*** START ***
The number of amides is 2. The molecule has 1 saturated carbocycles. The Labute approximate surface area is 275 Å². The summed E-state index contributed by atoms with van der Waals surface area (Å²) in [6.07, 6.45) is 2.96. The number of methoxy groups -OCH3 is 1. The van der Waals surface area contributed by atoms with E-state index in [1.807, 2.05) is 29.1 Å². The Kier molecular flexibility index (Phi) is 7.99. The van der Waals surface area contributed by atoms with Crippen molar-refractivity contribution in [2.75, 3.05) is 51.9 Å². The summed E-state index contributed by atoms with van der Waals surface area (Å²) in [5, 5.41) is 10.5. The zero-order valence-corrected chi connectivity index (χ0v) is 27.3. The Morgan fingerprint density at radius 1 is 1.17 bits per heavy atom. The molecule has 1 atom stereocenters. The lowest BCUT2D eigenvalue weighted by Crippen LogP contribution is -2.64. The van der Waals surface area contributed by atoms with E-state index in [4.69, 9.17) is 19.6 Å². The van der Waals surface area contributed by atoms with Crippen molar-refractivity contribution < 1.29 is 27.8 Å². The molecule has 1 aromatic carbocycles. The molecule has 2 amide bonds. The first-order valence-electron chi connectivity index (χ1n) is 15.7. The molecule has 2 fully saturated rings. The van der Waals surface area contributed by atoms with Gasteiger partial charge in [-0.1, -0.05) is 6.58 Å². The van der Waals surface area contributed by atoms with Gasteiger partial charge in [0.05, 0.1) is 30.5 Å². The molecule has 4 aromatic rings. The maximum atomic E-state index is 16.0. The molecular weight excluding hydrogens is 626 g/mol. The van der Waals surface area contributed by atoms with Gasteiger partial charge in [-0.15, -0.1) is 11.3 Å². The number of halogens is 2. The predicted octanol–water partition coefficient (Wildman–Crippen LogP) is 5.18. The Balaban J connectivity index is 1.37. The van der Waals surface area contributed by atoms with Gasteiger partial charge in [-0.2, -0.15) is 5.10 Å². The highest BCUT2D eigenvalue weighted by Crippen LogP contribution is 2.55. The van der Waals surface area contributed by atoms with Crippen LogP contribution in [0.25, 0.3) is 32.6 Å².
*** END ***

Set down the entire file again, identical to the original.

The number of amides is 2. The molecule has 1 saturated carbocycles. The Labute approximate surface area is 275 Å². The summed E-state index contributed by atoms with van der Waals surface area (Å²) in [6.07, 6.45) is 2.96. The number of methoxy groups -OCH3 is 1. The van der Waals surface area contributed by atoms with E-state index in [1.807, 2.05) is 29.1 Å². The Kier molecular flexibility index (Phi) is 7.99. The van der Waals surface area contributed by atoms with Crippen molar-refractivity contribution in [2.75, 3.05) is 51.9 Å². The summed E-state index contributed by atoms with van der Waals surface area (Å²) in [5, 5.41) is 10.5. The zero-order valence-corrected chi connectivity index (χ0v) is 27.3. The Morgan fingerprint density at radius 1 is 1.17 bits per heavy atom. The molecule has 1 atom stereocenters. The lowest BCUT2D eigenvalue weighted by Crippen LogP contribution is -2.64. The van der Waals surface area contributed by atoms with E-state index in [4.69, 9.17) is 19.6 Å². The van der Waals surface area contributed by atoms with Crippen molar-refractivity contribution < 1.29 is 27.8 Å². The molecule has 1 aromatic carbocycles. The molecule has 2 amide bonds. The first-order valence-electron chi connectivity index (χ1n) is 15.7. The molecule has 2 fully saturated rings. The van der Waals surface area contributed by atoms with Gasteiger partial charge in [-0.1, -0.05) is 6.58 Å². The van der Waals surface area contributed by atoms with Gasteiger partial charge in [0.05, 0.1) is 30.5 Å². The molecule has 4 aromatic rings. The maximum atomic E-state index is 16.0. The molecular weight excluding hydrogens is 626 g/mol. The van der Waals surface area contributed by atoms with Gasteiger partial charge in [-0.15, -0.1) is 11.3 Å². The number of halogens is 2. The predicted octanol–water partition coefficient (Wildman–Crippen LogP) is 5.18. The Balaban J connectivity index is 1.37. The van der Waals surface area contributed by atoms with Gasteiger partial charge in [-0.2, -0.15) is 5.10 Å². The highest BCUT2D eigenvalue weighted by Crippen LogP contribution is 2.55. The van der Waals surface area contributed by atoms with Crippen LogP contribution in [0.25, 0.3) is 32.6 Å².